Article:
Prosecutors said a white police officer in Memphis has been cleared by a grand jury in the shooting death of a black man, the Associated Press reported Tuesday. The grand jury decided against indicting police Officer Connor Schilling in the fatal shooting of 19-year-old Darrius Stewart, after determining there was no probable cause. The Shelby County District Attorney had recommended Schilling be indicted for voluntary manslaughter and employing a firearm during the commission of a dangerous felony.
Police said Stewart had been a passenger in a car that the 26-year-old Schilling had stopped for a headlight violation on July 17. Schilling reportedly left Stewart unhandcuffed in the back of a police cruiser while he checked for active warrants, then returned to handcuff and arrest him after finding one. Police said Stewart then kicked the door and began beating Schilling with the handcuffs.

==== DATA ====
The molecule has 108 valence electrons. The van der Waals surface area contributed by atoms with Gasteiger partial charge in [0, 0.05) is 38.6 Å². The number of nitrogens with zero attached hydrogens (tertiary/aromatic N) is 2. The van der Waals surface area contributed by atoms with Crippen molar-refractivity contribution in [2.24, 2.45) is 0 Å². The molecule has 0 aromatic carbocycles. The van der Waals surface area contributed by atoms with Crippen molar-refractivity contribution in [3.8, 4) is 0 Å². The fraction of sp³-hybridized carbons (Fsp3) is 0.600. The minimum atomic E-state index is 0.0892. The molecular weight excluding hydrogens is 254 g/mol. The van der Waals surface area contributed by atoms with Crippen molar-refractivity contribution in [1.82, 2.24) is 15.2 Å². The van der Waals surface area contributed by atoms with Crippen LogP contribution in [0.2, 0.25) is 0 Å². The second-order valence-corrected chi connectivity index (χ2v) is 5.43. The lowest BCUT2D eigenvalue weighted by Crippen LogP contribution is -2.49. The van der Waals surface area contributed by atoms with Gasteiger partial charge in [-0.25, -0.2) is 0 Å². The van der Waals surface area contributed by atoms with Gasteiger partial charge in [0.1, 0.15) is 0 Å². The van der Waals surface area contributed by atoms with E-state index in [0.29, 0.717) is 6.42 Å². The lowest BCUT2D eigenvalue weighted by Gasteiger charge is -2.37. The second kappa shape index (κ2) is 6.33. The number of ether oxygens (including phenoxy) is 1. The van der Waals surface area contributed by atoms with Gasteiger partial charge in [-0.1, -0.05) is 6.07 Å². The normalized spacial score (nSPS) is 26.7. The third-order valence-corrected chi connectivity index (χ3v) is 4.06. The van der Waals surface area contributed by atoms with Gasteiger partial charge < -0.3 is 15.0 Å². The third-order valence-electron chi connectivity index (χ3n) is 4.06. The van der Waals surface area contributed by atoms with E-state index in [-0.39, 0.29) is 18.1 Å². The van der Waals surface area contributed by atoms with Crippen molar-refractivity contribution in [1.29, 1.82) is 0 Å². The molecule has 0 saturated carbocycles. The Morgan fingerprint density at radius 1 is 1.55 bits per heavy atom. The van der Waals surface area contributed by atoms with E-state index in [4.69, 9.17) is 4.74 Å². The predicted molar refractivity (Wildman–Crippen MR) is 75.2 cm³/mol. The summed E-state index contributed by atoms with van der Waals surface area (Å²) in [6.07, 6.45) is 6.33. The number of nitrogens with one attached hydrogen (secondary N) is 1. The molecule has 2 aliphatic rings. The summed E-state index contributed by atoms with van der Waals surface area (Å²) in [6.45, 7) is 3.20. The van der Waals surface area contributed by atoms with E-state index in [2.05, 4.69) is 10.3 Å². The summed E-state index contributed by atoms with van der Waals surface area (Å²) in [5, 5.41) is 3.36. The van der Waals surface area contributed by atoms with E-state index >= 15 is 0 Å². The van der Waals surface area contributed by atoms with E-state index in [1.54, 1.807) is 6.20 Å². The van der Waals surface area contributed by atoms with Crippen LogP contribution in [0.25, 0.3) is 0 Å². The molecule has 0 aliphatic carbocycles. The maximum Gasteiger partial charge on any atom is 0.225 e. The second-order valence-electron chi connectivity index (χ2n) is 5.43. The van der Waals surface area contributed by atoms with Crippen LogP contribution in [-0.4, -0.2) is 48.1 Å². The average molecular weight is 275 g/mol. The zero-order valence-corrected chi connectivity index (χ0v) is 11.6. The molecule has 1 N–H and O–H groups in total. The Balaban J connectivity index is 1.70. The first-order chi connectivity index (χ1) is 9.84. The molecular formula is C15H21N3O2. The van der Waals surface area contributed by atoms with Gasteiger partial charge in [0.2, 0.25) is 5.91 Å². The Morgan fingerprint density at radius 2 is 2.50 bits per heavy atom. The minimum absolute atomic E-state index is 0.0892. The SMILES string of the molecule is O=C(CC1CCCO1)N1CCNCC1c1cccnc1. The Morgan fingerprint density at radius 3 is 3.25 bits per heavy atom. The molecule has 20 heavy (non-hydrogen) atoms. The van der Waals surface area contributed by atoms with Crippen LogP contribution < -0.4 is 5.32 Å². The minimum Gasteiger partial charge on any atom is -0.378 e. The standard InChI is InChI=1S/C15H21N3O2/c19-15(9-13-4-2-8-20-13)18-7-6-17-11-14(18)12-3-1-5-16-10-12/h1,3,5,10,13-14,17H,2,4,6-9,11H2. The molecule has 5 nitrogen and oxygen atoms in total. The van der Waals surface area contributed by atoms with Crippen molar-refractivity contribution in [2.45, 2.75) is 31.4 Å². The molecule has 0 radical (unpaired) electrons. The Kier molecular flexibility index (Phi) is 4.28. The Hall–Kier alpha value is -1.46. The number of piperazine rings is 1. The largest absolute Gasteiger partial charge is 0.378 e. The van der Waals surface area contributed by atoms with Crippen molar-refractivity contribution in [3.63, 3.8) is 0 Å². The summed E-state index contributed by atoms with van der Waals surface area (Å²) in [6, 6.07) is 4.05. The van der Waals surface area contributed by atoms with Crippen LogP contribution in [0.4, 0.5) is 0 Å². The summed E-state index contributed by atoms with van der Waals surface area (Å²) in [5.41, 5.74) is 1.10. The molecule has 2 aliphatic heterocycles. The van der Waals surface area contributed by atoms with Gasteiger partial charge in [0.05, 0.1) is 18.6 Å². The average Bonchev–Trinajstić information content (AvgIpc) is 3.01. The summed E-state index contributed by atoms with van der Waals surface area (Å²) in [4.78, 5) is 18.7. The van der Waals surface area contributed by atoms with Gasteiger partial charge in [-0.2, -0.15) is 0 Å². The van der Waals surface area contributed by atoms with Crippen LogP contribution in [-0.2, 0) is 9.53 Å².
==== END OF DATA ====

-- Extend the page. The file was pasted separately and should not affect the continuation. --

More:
Schilling shot Stewart with his duty weapon, according to police. A medical examiner confirmed that Stewart later died at a hospital of two gunshot wounds.
District Attorney Amy Weirich did not tell reporters why she made the recommendation for the indictment, but said she had already been in touch with Stewart’s relatives regarding the grand jury’s decision.
"I understand how upsetting and alarming this news is and will continue to be during the next weeks and months," she said. The Tennessee Bureau of Investigation had previously probed the shooting and delivered an 800-page report on the incident to Weirich on Aug. 20. On Tuesday, Weirich filed a motion asking the court to allow the report to be posted on the district attorney's website.
Stewart’s death prompted vigils, rallies and involvement from community leaders across the city during the summer. Several pastors spoke outside the courthouse Tuesday, including Pastor Keith Norman, president of the local NAACP chapter. Many have questioned how the grand jury could reach a decision so quickly after such a large investigation.
"A young man is dead because of a traffic stop. Let's not forget that," Norman said.